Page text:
There's no reason to think that, based on their respective discographies alone, Joe Lovano and Dave Douglas would not perform well together. Career-long they have both set themselves in different jazz contexts and found ways to shape every collaboration I've heard, and both their compositions and their improvisational outreach are not narrowly focused.
|4/5 of Sound Prints: Penman, Douglas, Royston, Lovano. |
Such invective suggested that these two white musicians might not feel comfortable together. Yet Sound Prints has been going for nine years, so I was skeptical of Crouch's praise of one leader, dismissal of the other — as I was of so much of his criticism, as compulsively readable as it often was. How could these seasoned front men possibly be incompatible, except to a critic with an axe to grind?
Of course, it turns out Sound Prints, which explicitly draws inspiration from Wayne Shorter, displays the thorough compatibility of Lovano and Douglas, judging from the third of four sets the band played this weekend at the Jazz Kitchen. On the tour, the rhythm section consists of Leo Genovese, piano; Matt Penman, bass, and Rudy Royston, drums. (Penman made a strong impression when the SFJazz Collective played the Kitchen in 2017.)
It took me a while to settle into the kind of assault Sound Prints is capable of. Penman's first solo, ruminatively toggling between crucially separated notes, pointed toward a positive direction. Lovano, in one of his cogent, less intense moods, elaborated on the bassist's suggestion. Genovese's abstract, single-line solo could have done with less aggressive drumming.
Later, Royston accompanied the pianist with more restraint, and actually helped Genovese's florid, untethered style make sense to me. I continued not to connect solidly with Genovese, in whose favor it must be said that he favors unpredictability: His solo on "Full Moon" (the set-ender and the only announced tune) called up Dave Brubeck, of all people, in its chordal parade.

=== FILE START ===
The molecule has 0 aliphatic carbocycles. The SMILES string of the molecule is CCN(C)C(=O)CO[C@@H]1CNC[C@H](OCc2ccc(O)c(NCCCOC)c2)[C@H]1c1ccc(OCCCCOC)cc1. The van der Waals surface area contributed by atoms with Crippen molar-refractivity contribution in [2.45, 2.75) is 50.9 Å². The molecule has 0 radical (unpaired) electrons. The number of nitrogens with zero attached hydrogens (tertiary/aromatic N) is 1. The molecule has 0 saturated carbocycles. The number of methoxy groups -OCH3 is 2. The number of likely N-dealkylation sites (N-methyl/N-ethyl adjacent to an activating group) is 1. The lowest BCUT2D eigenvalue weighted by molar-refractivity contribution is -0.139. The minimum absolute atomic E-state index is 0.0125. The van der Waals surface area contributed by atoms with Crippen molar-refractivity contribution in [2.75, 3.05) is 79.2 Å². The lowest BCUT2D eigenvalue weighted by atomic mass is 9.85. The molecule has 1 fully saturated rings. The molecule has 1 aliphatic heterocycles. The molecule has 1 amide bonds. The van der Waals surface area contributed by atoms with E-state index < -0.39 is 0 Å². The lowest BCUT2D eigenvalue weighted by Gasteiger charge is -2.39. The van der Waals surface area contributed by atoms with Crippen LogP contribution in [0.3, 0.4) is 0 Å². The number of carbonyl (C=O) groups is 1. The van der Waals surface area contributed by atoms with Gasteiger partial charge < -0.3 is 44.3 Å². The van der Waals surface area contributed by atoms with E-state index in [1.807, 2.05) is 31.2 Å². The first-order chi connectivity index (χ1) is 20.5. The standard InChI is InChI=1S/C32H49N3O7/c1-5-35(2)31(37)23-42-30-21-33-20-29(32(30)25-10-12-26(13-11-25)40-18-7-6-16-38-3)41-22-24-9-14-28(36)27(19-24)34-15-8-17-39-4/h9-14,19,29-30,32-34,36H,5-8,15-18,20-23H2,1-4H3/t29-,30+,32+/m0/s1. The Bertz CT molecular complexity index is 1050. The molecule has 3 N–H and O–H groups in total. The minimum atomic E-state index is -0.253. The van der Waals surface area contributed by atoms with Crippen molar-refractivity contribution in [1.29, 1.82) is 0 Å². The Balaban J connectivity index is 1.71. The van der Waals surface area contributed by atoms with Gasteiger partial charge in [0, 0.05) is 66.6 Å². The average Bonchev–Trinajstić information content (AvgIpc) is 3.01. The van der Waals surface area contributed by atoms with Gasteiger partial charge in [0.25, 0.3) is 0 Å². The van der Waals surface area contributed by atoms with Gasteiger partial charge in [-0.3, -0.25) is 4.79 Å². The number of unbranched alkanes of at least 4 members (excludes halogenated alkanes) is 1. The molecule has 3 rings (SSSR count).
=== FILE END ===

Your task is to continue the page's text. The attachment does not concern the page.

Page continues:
The quintet worked well together. For all their occasional movements to the outside, the solos were tidy and tended to be rounded off without needless flourishes. Tempos flowed and shifted logically; a few themes built upon unison, bop-based lines took in much more as they progressed. The contrapuntal patterning sometimes set up between Lovano and Douglas was exciting.
A few words must be said here in defense of Douglas, given what some readers might feel is my needless reference above to a deceased critic. Of course he is no candidate for being liquefied on the bandstand, whatever Crouch may have meant by that image. He can touch on the blues roots of the music when he wants to, but seems to feel no yearning to be slavishly devoted to them.
In Sunday's first set, I liked how he varied the color spectrum of his tone, and, as his recordings indicate, he showed great freedom in leaping between registers. Douglas resists the tendency of trumpeters to make a big deal of going up high; he just all of a sudden will ascend for a phrase or two, then plunge deftly back into mid-range. The soloing is edgy without preening, and at other times credibly lyrical without swooning.
Like Lovano, he has a voice all his own on his instrument. His range of collaborations has not spread him too thin, as far as I can tell; the personality is strong, but not set in stone. Both Sound Prints leaders bring to this band their adaptability and wide expressive range. The rhythm section jelled around them dependably in the music they played here Sunday. Sound Prints left firm footprints at the Jazz Kitchen.
[Photo by Rob Ambrose]